The inspiration of summer gardening is upon us. Walk into just about any store and you’ll find an abundant array of plants to inspire your weekend activities. But if you’re like me, you may find that what you plant one summer doesn’t live long enough to make it to the next summer. We may forget to water (or forget to water enough). Once the novelty of summer wears off, we forget about the plants - they get covered up, stepped on or lawn-mowed over. Or maybe pests chomp them up before they have a chance to establish themselves.

There is a better way to plant: a way that will help your garden continue to prosper and grow. A guild is a simple concept, and you don’t need to live on a farm or have a big green thumb to plant one. A guild is simply a group of plants that come together to support each other. Guild planting is a method that helps reduce how much watering you need to do and how much protection you need to provide your plants. Guilds also decrease the likelihood of pest invasions and increase soil fertility. In other words, guilds are great for lazy gardeners (like myself) because they are somewhat self-maintaining.

Why do plant guilds work? When we group plants together in a guild, the plants help to protect each other (think about how a clump of plants is more likely to be noticed whereas single plants are more likely to get stepped on or cut down). Guilds can also help create a habitat for bees (which help pollinate) and beneficial insects (to help eat up pest insects, such as aphids); and they can help generate compost (which, in turns, increases soil health and fertility). Instead of planting random plants here and there, we plant guilds with the intention that the plants in a guild will help each other grow.

The first known guild planting comes from various Native American groups in North America and is called “The Three Sisters” guild. The Three Sisters is made up 3 plants: corn, beans and squash. Corn is used as a trellis and for food; beans are used to add nitrogen to the soil and for food; squash is used to create mulch and for food. The Three Sisters guild actually produces more food, with less water and fertilizer, than a similar area planted to any one of these three crops in isolation.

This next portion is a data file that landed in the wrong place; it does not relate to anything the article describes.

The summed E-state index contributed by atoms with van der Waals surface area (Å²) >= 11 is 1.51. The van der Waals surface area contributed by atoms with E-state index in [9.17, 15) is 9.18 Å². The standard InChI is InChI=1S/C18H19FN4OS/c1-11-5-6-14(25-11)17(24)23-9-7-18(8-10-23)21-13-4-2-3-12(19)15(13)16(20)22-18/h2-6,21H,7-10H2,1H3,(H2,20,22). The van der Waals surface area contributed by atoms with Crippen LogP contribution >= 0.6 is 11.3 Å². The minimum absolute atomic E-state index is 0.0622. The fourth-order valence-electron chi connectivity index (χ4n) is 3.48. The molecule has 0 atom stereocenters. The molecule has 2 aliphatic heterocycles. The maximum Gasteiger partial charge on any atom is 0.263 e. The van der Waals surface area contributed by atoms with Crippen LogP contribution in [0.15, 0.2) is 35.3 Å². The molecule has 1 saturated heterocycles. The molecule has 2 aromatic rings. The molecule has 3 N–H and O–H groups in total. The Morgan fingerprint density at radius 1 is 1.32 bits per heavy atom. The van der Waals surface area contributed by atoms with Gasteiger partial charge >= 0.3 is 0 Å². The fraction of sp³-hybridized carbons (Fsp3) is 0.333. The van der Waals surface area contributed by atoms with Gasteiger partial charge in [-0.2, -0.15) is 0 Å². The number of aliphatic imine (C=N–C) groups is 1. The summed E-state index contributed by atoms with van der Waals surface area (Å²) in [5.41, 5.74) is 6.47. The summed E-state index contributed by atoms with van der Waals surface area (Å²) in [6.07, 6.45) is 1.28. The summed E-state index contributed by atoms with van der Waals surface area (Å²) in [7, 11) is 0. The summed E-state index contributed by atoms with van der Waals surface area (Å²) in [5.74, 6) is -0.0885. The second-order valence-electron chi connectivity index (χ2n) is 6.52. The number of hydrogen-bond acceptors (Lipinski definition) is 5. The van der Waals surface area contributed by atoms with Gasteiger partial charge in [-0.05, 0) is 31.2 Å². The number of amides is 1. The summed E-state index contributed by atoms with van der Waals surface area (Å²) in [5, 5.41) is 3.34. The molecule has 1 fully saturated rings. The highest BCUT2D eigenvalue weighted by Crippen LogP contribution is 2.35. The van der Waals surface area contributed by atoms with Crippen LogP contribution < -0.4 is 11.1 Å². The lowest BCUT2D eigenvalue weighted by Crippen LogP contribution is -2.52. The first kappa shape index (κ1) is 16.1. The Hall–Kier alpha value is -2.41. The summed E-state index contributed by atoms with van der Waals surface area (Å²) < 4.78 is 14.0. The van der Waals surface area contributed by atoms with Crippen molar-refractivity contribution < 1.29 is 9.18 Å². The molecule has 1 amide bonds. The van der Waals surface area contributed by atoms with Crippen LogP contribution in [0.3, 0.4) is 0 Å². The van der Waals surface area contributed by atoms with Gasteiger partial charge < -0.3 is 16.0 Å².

The Three Sisters is an easy guild to create. Choose a full sun spot and prepare your soil for planting. Mark out a series of planting holes about 5 feet apart. This is going to be your guild location and these are the holes that you will plant your corn in. You can make your guild as big or small as you want, but use at least a 10’x10’ area. Place 3-4 corn kernels into each hole, cover with an inch of soil. After the corn sprouts, start mounding the soil up around the young stalks. Don’t cover the sprouts; rather, just build up earth around the base. Don’t thin the corn either; you want two or three stalks per mound. After 2 weeks, plant the pole beans (not a bush variety) and the squash or pumpkins. Plant 2-3 bean seeds into each corn mound. In between each corn/bean mound, create another mound (see diagram) and plant 3-4 squash seeds in each new mound. The Three Sisters guild will need to be watered regularly. After harvests, leave the stalks, vines, and other organic debris on the ground to compost. Doing this “quick compost” returns some of the extracted fertility back into the soil and protects the ground from erosion.

Go wild with guilds! There are many themes and ideas you can come up with in designing your guild. You can do a “Spaghetti Sauce Guild”. Central plants will be tomatoes and peppers and around them plant basil, oregano, parsley and chives. From this guild you can harvest everything you need to make a yummy tomato sauce. Or do a “A Bee & Tea Guild”. Central plant will be a Linden tree and around it plant echinacea, mint, lovage, rosa rugosa, and fennel. This guild will provide you with a wonderful bee habitat and produce many fine herbs that you can make tea with.
One last tip: we plant guilds not just because of beauty but because of beneficial relationships. There are 2 staple plants that add to the complexity and health of every guild, which I recommend adding no matter the type. These plants are: comfrey and crimson clover. Comfrey leaves can be cut down a few times each summer and are used to mulch the ground. Crimson clover is a ground cover that attracts beneficial insects and is cut down and used to mulch the ground after it flowers.

Gea Bassett is the founder and owner of Green Cleaning Seattle - Otium-Maid Services™ (GCS), an eco-safe home cleaning company in Seattle. She has an MA in Sustainable Education from Goddard College, a permaculture design certificate from PermacultureNOW. Her company’s mission is to continually expand and improve on what it means to be a “green business” by injecting a sustainable mission into every element, including using natural products, reducing carbon footprint, growing local, providing continuing education for her employees, and beyond - by being “Greener Than Just the Products we Use”™